Whenever we come across a reversible we have reflection and the world, it has been claimed, is merely a domain of perceived reflections.

Plato’s Cave is the classic simile for this idea.
In order to affect the shadow-play of the world-screen one has to access the light source.
The outer can only be affected by changing the inner.

This can be ‘seen’ to be the case by experiencing the following ‘optical illusion’.




When the outer cube ‘flips’ the inner cube remains unaffected.
But if the inner cube ‘flips’ the outer cube has to flip too.

Can you see it?


Apologies to Euclid….



‘Given the option we would all choose to live in a house of the imagination…’

…A riddle is a trick played with words.

And this word ‘trick’ is interesting for it too has a three in it.

This three it seems to me is the unknown, or rather in the case of a ‘low down’ trick the not known by one but known only too well by the other.

It is debatable of course but it could be argued that whenever there is a one and another they are in one sense or another always reaching for a third.

Perhaps this reaching is an attempt to define the unknown.

Only by reaching together can they succeed.

Like a line that seeks a triangle.*

In order for the line to rise its polarities have to meet in the middle.
In order for the triangle to rise its singular-triplicities have to meet in the middle.


I hear you cry, why are the angles singular-triplicities?

Because each angle is simultaneously one of three and three in one, it is a point and also the point of two distinct bases.

Technically this ‘two base thing’ could also be designated a common-duplicity which is the reason why the little figure below works and as such, singularly, it gives us a hidden ‘fourth’, collectively, a hidden ‘sixth’.


hares 008


What does one point gain from another?




What do two points gain from a third?



What do three points gain from a fourth?



A line is a point with two ends to it.

A triangle is a line with three turns in it.

A tetrahedron is a triangle in ‘two minds’.

If the minds were houses one would be a house of the living, the other would be a house of the dead.

Or to rephrase: One mind is inner the other is outer.

For the inner to contain the outer, or for the drop to contain the ocean, requires a fourth and a sixth…




* This triangle is always an equilateral triangle.

Black and White…

kites 169


…Mother said, “The spiral patterns on the gate don’t mean anything, dear, they’re just decoration.”
If life is a search for meaning then it would be as well to point out from the start that there is none to be had, that way more people would be able to relax and appreciate their surroundings.
The gate of number eight Teesgrove Road did not mean anything but at least it now existed for me in some sort of meaningful way. Those spiral-line pieces of metal made me think that they were a pretty beautiful and elaborate way of saying absolutely nothing…
In fact those spiral-line pieces of metal made me wonder just where the gate of number eight Teesgrove Road stood in relation to the other gates in the street and the very short answer to that question was that the gate of number eight Teesgrove Road was unique.
The Urban and Suburban Town Planners sit around tables drawing up each new uniform vision of the future and the people they have designed the latest uniform homes for move in and immediately start turning meticulously planned dreams into their own personalised versions of heaven or hell.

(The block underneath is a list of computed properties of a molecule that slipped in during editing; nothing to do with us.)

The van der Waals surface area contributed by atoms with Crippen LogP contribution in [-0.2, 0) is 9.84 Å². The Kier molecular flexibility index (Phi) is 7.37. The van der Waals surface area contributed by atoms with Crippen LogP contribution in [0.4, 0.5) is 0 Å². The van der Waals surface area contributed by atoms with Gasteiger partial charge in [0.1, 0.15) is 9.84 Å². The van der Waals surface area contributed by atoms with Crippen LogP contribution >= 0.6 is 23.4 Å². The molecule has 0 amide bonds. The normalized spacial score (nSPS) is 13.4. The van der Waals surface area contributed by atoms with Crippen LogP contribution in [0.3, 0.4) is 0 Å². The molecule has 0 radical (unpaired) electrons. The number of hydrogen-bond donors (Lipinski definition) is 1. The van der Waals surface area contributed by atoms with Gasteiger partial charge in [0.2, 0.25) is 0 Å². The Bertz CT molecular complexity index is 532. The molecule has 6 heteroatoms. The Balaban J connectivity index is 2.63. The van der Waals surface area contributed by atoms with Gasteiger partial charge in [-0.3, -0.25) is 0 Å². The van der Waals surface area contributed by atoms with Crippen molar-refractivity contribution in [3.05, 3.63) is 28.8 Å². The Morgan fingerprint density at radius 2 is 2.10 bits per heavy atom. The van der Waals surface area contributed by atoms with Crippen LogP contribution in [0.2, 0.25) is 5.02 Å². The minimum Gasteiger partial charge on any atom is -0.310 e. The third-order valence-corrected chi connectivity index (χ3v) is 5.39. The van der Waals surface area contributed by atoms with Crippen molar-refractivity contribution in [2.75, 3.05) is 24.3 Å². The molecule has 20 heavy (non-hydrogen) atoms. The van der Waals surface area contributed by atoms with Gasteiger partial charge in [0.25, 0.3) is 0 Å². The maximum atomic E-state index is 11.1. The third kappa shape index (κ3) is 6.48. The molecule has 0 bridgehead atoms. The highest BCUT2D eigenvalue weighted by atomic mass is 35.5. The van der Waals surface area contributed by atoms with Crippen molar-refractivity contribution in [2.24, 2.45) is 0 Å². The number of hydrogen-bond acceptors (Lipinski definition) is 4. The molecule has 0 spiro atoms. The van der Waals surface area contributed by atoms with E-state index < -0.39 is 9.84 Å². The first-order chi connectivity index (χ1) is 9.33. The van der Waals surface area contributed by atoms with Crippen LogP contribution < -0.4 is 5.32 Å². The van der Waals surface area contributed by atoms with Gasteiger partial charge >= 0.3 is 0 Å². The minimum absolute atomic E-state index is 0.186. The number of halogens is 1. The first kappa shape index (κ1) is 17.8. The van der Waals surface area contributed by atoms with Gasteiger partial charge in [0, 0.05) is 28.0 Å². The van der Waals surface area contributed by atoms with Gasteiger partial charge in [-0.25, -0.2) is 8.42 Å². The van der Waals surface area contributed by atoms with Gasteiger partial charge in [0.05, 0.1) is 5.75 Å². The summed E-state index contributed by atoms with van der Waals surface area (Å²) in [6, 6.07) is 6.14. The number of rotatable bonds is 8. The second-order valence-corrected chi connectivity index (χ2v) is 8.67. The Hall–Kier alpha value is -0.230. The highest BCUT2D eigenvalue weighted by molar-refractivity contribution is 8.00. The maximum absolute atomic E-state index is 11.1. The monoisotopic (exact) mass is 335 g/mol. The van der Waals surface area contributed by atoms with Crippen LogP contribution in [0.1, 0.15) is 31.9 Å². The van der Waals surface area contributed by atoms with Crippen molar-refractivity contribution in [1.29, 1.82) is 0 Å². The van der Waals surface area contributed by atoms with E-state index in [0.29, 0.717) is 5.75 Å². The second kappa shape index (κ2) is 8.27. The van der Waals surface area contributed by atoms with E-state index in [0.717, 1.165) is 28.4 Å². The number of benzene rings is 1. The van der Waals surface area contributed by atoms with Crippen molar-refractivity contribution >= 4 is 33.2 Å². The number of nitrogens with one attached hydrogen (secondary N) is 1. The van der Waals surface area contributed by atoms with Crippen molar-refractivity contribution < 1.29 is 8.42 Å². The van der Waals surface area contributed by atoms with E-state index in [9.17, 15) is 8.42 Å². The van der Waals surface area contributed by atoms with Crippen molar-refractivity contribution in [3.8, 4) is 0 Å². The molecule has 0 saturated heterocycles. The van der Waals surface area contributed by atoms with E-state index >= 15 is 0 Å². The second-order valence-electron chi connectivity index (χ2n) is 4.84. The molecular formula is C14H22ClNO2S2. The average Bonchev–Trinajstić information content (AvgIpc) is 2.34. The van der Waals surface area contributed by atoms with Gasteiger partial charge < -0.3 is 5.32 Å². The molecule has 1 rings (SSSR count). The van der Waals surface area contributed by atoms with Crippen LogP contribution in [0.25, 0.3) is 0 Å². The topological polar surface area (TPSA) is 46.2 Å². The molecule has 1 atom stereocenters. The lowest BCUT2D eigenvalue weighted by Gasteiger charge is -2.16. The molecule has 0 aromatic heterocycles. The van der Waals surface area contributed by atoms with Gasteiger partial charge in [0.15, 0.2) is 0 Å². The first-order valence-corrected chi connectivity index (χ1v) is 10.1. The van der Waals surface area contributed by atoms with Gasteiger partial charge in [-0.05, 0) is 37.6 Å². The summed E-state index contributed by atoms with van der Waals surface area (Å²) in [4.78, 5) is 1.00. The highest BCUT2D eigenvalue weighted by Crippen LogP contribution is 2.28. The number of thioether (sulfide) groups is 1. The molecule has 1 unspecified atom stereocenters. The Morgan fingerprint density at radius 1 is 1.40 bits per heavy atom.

At some point in time between the construction of number eight Teesgrove Road and our arrival in the street, the previous owner must have flicked through brochures, or paraded around showrooms, ‘hummed and ahhed’, and eventually plumped for the intricate, metalwork, spiral-line design which was, years later, to become a source of such wonder.
People, I have heard it said have no grasp of what they do.
The metal work spiral-line design on the gate of number eight Teesgrove Road did not mean anything to mother but it must have been having some sort of an effect on her reasoning because when she finally got around to transforming the stairs and hallway of number eight Teesgrove Road the metal work supports she chose to adorn the newly scraped, sanded and varnished wooden banister rail comprised a spiral-line design.
“Ooh look,” I said when I first saw it, “the banister rail now matches the garden gate.”
“Oh yes,” said mother, “so it does, I hadn’t realised.”
The spiral-line metal work design of the supports for the newly scraped, sanded and varnished wooden banister rail were black but of the twisted metalwork slats which were to alternate between them and which had come through the post at the same time, some were black and some were white.
Someone at the Mail Order Firm had made a mistake.
“Tutt… look at this,” said mother “they’ve sent the wrong ones… I ordered black… Damn and Blast it… Now what am I going to do? They’ll have to go back, it’s no use… They’ll have to go back… I’m not having ‘em… Flaming Marvellous… it’s not damn difficult is it… I mean, black is black isn’t it? It’s definitely not… blasted white…And I wanted to get it done this weekend…”
I started laughing.
Mother started laughing too, “it’s not damn funny” she said and then her laugh started to turn into a sob…
“Try it anyway,” I suggested “the skirting board and the picture rails are still white, you never know, it might look okay.”…
The Mail Order Firm had sent ten twisted black slats, five twisted white slats and ten black spiral-line designs which we arranged in a three to one ratio, starting at the bottom of the stairs with two twisted black slats, a spiral-line design followed by a twisted white slat and proceeding in like manner until we finished with a twisted white slat at the top of the stairs.